15 December, 1915 22:00
Le Bourget
Sergent Gaston A. Voscadeaux

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Voscadeaux was sitting in the cockpit of his Caudron with the instruments illuminated by a small lightbulb flickering in tune with the droning of the engines, which were currently spitting small plumes of flame from the exhausts. He could see the waxing moon in front of him and made a mental note to keep it at his back for the duration of the flight to keep himself oriented in the right direction to his destination. He was excited to test his skills in this new environment. He wasn’t sure what to expect with darkness surrounding him on all sides. The Caudron started to roll and was soon in the air with the burning oil drums and the lights from the hangars flashing by and then nothing... Total darkness with the exception of the moon, the instrument panel illumination and the receding lights of the aerodrome. Gaston could not see the ground or even the horizon. He couldn’t even tell if he was flying straight, let alone navigate to a distant aerodrome. The feeling of dread grabbed him by the throat and rammed its tentacles all the way down to the pit of his stomach. The entire body was instantly drenched in cold sweat. He couldn’t see and was afraid to make any adjustments as not to upset the balance of the machine. With each second he was flying further into the depths of hell and further away from the safety of the aerodrome. His only reference now was the position of the moon. Gaston quickly made the decision to turn back. He will not lose his life senselessly. He kicked the rudder and watched the moon slide to the side and end up at his back. Gaston was hoping he was still flying level and was desperately searching for any hint of the airfield he had left just a few minutes ago. He finally noticed faint lights to his port side and carefully approached them. It was the aerodrome! He lined his craft with the glowing row of burning oil drums and flew past them, then made a ginger 180 degrees turn. His nose should now be lined up for final approach and Gaston tried feverishly to recall the locations of every nearby tree. He will need to avoid them without ever seeing them. The glow of the airfield was getting closer. He could not see how close the ground was and had to trust his instruments. Gaston had to force himself to avoid descending too early for the fear of ramming into the high berm ahead of the airfield. He travelled the final distance blindly, praying that his altimeter was properly calibrated and he will not simply smash into the pitch below disintegrating the machine and splattering his brains on the nearest tree. This thought was interrupted by a heavy thud. He was on the ground and the Caudron was groaning in protest to the rough handling. Gaston looked at the clock. His entire “mission” lasted 7 minutes and was a total fiasco. A definite fail. What now? Is he a washout? Will Le Capitaine be just too happy to tell him to go pack his bags? Gaston had no answers.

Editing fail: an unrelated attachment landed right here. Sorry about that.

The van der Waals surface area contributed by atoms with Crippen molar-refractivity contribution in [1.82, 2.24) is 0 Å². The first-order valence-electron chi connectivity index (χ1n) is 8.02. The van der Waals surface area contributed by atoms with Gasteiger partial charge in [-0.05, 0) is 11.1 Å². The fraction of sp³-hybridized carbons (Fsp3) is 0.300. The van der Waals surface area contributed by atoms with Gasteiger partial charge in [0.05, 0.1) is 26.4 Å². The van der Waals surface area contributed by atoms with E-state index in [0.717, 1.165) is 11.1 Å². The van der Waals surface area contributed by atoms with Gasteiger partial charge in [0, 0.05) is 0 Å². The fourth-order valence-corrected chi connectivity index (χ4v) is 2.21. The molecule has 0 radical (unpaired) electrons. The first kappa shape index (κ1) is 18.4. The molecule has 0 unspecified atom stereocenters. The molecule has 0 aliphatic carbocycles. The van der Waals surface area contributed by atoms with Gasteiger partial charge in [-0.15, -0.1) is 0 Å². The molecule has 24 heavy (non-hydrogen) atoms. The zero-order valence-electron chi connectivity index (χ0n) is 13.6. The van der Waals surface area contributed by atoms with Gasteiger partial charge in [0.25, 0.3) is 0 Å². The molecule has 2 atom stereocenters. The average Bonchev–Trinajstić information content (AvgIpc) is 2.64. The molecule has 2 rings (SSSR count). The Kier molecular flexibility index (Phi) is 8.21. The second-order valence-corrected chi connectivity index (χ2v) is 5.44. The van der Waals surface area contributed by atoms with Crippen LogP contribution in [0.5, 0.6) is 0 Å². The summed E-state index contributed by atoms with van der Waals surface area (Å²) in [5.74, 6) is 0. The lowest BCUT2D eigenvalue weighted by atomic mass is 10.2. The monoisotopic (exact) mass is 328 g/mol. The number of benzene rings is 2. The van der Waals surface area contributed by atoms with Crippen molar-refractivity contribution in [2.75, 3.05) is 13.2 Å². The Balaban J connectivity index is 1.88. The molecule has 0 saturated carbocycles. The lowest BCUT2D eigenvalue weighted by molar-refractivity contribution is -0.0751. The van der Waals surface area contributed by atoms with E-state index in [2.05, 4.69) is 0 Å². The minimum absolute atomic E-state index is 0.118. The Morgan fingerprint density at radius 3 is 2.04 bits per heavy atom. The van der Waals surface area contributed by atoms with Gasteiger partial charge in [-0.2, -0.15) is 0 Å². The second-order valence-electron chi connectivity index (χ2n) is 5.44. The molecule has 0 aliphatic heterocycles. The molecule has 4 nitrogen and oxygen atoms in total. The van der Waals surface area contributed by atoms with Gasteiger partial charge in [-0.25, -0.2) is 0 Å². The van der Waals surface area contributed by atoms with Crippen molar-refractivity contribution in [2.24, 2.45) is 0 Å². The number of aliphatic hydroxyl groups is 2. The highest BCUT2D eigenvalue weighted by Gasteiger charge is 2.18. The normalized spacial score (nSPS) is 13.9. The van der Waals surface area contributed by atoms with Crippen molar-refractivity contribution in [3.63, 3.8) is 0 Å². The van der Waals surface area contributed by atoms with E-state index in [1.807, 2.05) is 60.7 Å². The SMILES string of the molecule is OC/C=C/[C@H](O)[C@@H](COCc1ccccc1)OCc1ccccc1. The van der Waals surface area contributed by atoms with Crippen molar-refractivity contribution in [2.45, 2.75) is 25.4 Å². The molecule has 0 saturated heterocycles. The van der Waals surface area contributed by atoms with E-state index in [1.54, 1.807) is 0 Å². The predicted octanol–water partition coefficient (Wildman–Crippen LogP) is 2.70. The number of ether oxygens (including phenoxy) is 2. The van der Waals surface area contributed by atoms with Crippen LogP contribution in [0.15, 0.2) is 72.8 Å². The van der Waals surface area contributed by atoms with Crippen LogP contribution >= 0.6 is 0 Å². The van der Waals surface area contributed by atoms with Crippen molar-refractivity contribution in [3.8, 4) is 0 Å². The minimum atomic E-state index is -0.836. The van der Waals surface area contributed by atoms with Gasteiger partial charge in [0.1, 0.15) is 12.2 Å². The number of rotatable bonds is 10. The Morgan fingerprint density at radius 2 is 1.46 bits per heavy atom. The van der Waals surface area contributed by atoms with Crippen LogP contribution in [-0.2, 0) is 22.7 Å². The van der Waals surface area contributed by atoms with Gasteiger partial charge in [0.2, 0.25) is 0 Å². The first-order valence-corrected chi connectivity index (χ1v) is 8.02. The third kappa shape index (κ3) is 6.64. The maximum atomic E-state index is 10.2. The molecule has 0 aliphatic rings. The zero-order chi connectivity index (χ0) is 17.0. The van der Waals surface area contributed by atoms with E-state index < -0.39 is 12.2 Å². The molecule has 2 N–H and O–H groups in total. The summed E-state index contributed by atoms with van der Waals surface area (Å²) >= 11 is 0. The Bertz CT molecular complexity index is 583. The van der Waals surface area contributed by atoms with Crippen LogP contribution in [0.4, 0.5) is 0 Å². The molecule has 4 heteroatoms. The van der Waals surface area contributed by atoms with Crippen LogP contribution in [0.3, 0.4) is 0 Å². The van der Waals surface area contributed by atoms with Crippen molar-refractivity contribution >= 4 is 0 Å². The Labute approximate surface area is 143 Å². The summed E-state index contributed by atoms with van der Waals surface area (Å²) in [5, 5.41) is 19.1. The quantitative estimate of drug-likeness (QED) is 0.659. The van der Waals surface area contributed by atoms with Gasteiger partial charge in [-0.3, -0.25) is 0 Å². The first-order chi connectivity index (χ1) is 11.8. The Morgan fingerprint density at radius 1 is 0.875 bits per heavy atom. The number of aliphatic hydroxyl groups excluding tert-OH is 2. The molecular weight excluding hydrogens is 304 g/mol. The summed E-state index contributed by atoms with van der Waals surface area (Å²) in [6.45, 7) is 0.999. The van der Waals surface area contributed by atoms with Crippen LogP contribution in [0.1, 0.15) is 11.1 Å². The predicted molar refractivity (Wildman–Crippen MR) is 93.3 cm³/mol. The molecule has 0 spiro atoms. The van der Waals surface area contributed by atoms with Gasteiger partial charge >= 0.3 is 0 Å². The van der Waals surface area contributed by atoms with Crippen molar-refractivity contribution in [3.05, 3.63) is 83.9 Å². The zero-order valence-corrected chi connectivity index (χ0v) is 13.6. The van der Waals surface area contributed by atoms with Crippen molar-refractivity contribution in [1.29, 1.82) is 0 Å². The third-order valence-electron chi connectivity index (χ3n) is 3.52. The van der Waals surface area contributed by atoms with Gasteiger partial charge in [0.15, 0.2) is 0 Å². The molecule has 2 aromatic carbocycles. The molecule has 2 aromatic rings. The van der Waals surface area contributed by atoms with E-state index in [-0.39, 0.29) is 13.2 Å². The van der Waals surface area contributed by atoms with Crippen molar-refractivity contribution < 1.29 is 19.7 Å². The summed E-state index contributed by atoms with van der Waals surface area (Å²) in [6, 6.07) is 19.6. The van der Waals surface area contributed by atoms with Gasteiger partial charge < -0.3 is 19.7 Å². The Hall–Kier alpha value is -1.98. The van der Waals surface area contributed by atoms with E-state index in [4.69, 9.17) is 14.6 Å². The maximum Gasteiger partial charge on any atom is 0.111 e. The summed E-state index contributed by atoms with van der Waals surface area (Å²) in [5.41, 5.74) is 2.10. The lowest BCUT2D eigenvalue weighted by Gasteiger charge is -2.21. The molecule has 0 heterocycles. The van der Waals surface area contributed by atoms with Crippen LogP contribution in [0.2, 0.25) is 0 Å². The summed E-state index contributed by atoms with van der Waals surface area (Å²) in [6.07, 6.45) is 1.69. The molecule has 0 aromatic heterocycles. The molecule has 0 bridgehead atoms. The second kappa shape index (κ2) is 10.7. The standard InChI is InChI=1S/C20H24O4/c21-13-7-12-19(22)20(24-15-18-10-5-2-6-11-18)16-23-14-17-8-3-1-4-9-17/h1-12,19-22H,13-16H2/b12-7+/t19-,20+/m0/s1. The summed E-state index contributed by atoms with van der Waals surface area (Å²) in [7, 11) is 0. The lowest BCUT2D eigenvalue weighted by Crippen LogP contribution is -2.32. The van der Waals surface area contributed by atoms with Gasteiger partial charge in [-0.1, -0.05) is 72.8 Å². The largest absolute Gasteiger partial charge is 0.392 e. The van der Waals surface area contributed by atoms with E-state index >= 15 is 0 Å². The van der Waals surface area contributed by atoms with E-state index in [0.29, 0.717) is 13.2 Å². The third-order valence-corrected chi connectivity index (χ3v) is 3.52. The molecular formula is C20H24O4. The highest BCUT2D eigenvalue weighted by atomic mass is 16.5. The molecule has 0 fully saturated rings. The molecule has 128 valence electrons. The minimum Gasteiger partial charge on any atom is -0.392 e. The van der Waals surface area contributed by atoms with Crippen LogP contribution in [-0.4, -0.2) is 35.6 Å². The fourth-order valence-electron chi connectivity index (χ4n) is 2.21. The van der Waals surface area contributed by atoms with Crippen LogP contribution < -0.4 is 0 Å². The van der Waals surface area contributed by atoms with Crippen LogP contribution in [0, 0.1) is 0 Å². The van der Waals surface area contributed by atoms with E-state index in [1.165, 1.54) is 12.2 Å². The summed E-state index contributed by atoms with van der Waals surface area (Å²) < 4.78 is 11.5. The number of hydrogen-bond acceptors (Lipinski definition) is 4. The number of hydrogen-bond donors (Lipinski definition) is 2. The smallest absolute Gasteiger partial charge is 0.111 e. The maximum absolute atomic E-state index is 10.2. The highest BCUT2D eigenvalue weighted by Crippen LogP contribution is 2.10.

Attached Files IMG_0999.jpg

"Take the cylinder out of my kidneys,
The connecting rod out of my brain, my brain,
From out of my arse take the camshaft,
And assemble the engine again."